However it was the case of Oceanic Sun Line Shipping Co. v. Fay where the Australian High Court rejected the English law and attempted to develop a distinct approach to forum non conveniens. The case is based on tortuous liability and the contract of carriage. In this case the majority of judges rejected the English law of forum non convenience, except for Justice Wilson and Toohey. Before going further the brief facts of the case are that respondent is a resident of Queensland. The appellant is a company that is incorporated in Greece, which conducts Mediterranean cruises on its ships under the name of “Sunline Cruises” in collaboration with another company. The respondent was a passenger on the Greek ship having cruise of Aegean Sea. He suffered serious injuries while taking part in trap shooting on the ship board. The ship was then sailing in the Greek waters when the respondent suffered the injuries. The respondent then brought the proceedings against the appellants in the Supreme Court of New South Wales, claiming damages for negligence. He obtained leave to serve his claim on the appellant at its principle place of business in Athens (Greece). The leave was granted and the appellant then entered a conditional appearance. The appellant by a notice of motion sought to have the statement of claim set aside or struck on the grounds that the Supreme Court of New South Wales lack jurisdiction to entertain the suit and that Greece is the appropriate jurisdiction for the initiation of claim. The appellant based his arguments on the ground that the ticket given to the respondent to board on the ship contained a foreign jurisdiction clause, which meant that Greece is an exclusive jurisdiction to deal with the disputes if any arisen between the respondent and the appellant, also, the contract was made in Athens when the ticket to board the ship was issued to the respondent. But the majority of the Court of Appeal found that the contract was made in Sydney (Australia), when the appellant’s agent issued an Exchange Order entitling the respondent to obtain a ticket from the appellant in Athens before boarding the ship. The Exchange Order contained all the relevant information relating to the name of the ship, sailing date, time of sailing and of embarkation, posts of departure and arrival, names and cabin number, fare charged, nationality of the respondent and his wife, etc. The majority held that the Exchange Order constituted a contract between the parties. So, the contention of the appellant that the contract was made in Athens when the ticket was issued to the respondent was rejected by the majority. Hence, it was held that the exclusion clause did not apply for the contract was made before the issuance of the ticket which carried with itself the exclusive jurisdictional clause. The contract was made when the exchange order was issued to the respondent in lieu of the ticket in Sydney.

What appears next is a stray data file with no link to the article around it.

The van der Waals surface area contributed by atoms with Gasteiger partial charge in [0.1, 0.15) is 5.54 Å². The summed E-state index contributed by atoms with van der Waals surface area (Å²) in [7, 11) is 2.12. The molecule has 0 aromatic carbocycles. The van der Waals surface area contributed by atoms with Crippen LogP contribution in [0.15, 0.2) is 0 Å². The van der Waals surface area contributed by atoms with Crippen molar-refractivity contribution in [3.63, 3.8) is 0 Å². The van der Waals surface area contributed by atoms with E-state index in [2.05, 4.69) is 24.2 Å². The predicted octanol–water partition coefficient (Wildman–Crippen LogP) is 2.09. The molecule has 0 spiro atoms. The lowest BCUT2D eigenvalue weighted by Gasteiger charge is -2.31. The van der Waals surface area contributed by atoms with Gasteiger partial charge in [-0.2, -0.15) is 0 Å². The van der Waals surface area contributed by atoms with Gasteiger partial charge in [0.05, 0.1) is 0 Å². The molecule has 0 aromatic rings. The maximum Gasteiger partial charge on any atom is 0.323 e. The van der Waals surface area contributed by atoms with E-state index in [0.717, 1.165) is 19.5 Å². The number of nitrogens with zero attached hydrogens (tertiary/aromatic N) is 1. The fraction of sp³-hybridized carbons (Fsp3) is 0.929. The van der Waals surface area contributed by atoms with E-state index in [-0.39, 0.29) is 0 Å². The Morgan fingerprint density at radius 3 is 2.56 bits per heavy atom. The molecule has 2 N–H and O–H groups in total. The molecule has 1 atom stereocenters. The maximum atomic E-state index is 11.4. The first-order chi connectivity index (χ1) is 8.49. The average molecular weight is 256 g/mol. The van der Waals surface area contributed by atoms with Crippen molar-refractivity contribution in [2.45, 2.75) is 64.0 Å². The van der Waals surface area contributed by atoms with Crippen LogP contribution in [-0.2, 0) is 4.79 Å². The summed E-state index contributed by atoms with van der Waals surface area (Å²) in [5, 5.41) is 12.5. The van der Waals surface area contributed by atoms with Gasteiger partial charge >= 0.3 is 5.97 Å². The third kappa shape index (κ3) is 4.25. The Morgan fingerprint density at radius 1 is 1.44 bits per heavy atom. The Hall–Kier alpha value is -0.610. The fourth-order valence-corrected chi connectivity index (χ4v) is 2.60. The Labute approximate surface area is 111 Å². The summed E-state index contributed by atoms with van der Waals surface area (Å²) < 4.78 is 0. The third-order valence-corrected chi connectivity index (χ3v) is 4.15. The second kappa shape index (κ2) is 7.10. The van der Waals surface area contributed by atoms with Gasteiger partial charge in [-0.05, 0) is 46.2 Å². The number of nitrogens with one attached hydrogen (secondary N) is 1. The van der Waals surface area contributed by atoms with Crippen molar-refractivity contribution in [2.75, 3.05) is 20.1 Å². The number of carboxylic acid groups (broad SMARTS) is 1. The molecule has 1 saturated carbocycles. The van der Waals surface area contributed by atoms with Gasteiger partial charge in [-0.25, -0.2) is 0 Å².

Analysis of the court- Difference of opinion on the principle of Forum Non Convenience by the Justices deciding the appeal.
Justice Wilson and Toohey JJ (dissenting opinion) .-Allowing the Appeal, Justice Wilson and Toohey, held that the present law of England has undergone a major change after the decision of the Atlantic Star (1974) case. The law stated by Lord Goff of Chieveley in Spiliada case is the present law of England according to which where jurisdiction has been found as of a right that is where the defendant has been served with the proceedings within the jurisdiction the defendant may now apply to the court to exercise its jurisdiction to stay the proceedings on the ground which is usually called forum non conveniens. As per Lord Goff, the plea of the defendant to stay the proceedings should not be allowed by the court to sustain unless the court is the Court is satisfied that there is some other tribunal, having competent jurisdiction, in which the case may be tried more suitably for the interests of all the parties and for the ends of justice.